To close out the year, I thought it fitting to honor one of the greatest composers of all time. This month, classical music aficionados around the world are celebrating Beethoven’s 250th birthday.
I was thrilled to be featured by Applause to the Musician for Beethoven’s Duet in C Major with cellist Chet Lord-Remmert.
Definitely check out the rest of their playlist: Celebrate Beethoven’s 250th Birthday!
I also wanted to share my tribute to Beethoven from my upcoming music novel. Enjoy!
Mr. Vatchev (the professor) pushed his glasses up higher on his nose as he paced back and forth in front of the class.“As you all know, Beethoven achieved legendary status as one of the most ingenious composers of all time.”
Victoria grew dizzy from his perpetual motion, not to mention the heat that permeated the space between the closely-seated classmates around her. Why didn’t the university invest in better air conditioning?
“His brilliant compositions still baffle musicologists, performers, and audiences today.” The maestro paused a moment, hands raised, as if for dramatic effect. “His influence became so pervasive that many of his successors struggled with what to write after his death. How could anyone compete with Beethoven after he’d stretched the concept of the symphony to its limits in his legendary Ninth?“
Jerry, seated next to Victoria, slid his hand under the desk and ran his fingers over hers. A tingling sensation shot up her arm. So hard to concentrate.
“The epic quality of ‘Ode to Joy’ left traditional composers little room for expansion. Music historians refer to this problem as ‘The Beethoven Complex.’” Mr. Vatchev clicked his remote for the music to begin, and the sound of “Joyful, Joyful” rent the air.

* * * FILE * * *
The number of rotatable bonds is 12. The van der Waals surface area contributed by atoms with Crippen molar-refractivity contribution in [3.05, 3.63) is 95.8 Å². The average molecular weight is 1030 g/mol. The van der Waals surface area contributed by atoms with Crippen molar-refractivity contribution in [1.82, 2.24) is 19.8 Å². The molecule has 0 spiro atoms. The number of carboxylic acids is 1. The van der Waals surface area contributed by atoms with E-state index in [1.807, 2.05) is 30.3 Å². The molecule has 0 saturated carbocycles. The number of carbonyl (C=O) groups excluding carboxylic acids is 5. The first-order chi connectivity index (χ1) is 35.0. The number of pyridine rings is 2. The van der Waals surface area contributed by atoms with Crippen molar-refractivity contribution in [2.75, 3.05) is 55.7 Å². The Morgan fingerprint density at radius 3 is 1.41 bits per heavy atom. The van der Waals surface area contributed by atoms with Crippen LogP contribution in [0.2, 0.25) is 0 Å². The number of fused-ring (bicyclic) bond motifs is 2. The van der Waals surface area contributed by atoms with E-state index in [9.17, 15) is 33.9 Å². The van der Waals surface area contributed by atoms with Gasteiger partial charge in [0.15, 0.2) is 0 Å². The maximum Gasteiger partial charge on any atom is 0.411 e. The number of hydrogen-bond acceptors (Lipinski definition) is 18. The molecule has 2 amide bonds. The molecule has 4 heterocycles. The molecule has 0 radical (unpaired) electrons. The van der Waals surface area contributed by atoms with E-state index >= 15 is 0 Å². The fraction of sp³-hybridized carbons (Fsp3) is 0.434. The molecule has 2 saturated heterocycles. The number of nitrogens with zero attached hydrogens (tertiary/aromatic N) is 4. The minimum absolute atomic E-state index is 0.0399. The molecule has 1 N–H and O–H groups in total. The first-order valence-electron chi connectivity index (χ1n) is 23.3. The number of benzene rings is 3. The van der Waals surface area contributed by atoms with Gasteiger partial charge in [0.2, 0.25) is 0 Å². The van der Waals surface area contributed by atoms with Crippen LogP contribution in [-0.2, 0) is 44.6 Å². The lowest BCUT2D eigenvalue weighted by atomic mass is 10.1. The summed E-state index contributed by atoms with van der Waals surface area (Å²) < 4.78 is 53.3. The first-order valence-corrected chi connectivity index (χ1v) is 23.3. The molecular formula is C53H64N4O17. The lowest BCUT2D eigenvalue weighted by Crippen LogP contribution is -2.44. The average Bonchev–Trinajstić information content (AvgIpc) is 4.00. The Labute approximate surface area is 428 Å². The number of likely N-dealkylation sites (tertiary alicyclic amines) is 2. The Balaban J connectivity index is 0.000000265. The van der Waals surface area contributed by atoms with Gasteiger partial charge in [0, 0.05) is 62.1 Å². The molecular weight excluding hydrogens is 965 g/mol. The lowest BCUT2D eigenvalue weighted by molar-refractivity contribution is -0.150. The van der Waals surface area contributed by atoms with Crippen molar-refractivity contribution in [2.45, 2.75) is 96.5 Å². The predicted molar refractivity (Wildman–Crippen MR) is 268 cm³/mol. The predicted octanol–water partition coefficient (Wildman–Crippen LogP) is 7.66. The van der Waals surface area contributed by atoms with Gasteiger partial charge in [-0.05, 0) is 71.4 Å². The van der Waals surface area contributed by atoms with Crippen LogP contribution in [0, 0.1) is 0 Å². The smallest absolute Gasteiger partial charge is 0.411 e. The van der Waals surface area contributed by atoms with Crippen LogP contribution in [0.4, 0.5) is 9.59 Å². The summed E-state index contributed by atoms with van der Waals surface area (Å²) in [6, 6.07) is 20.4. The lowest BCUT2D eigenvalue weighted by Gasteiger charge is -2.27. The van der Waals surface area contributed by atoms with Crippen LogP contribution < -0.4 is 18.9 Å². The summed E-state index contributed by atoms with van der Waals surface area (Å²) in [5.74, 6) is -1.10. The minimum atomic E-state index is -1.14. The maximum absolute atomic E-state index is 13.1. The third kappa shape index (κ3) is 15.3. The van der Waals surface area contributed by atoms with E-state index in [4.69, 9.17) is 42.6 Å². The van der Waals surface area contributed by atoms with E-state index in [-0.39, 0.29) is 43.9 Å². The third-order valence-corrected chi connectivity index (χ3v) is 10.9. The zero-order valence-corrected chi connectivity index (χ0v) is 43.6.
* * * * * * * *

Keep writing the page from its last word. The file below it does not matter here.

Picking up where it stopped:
Victoria closed her eyes. What would it be like to experience this for the first time as a nineteenth-century audience member? If this recording could fill this small classroom with such power, how much more impressive to listen to a full orchestra in an elegant European symphony hall?
By now, Jerry had completely intertwined his fingers in hers and held them fast. As the last chords of the fourth movement died away, her eyes fluttered open again. “So beautiful,” she whispered.
“Like you.” He squeezed her hand.
Mr. Vatchev spread his arms wide, palms upward. “What next? How many of you feel inspired to perform one of your compositions after that?”
No one raised a hand. Victoria would have, if Jerry wasn’t holding hers captive.
“We all face the Beethoven Complex as we struggle to create something new. At times we ask, ‘What’s the use? It’s all been done before. Why should I write on this topic, or perform this piece when countless others have already mastered such ambitions?’”
“He has a point,” a clarinetist whispered.
“The difference is,” the professor continued, “you bring your own personal experience to the work, one which no one else can contribute. Those who realize this and take it to heart are the ones who create the next monumental artistic work.”
Victoria fidgeted in her seat. How could she do that when she’d already turned away from her dream? Could she still contribute? Hopefully Jerry didn’t notice her discomfort.
Mr. Vatchev slid his fingers over his mustache. “Fortunately, the Romantic composers recovered from this complex and reached new heights of musical innovation. Imagine a world without Wagnerian operas, Tchaikovsky ballets, and Saint-Saëns concertos. Any one of you could become the next great composer, virtuoso, or teacher. But you must take risk and try. And if you fail, get back up again and try again.”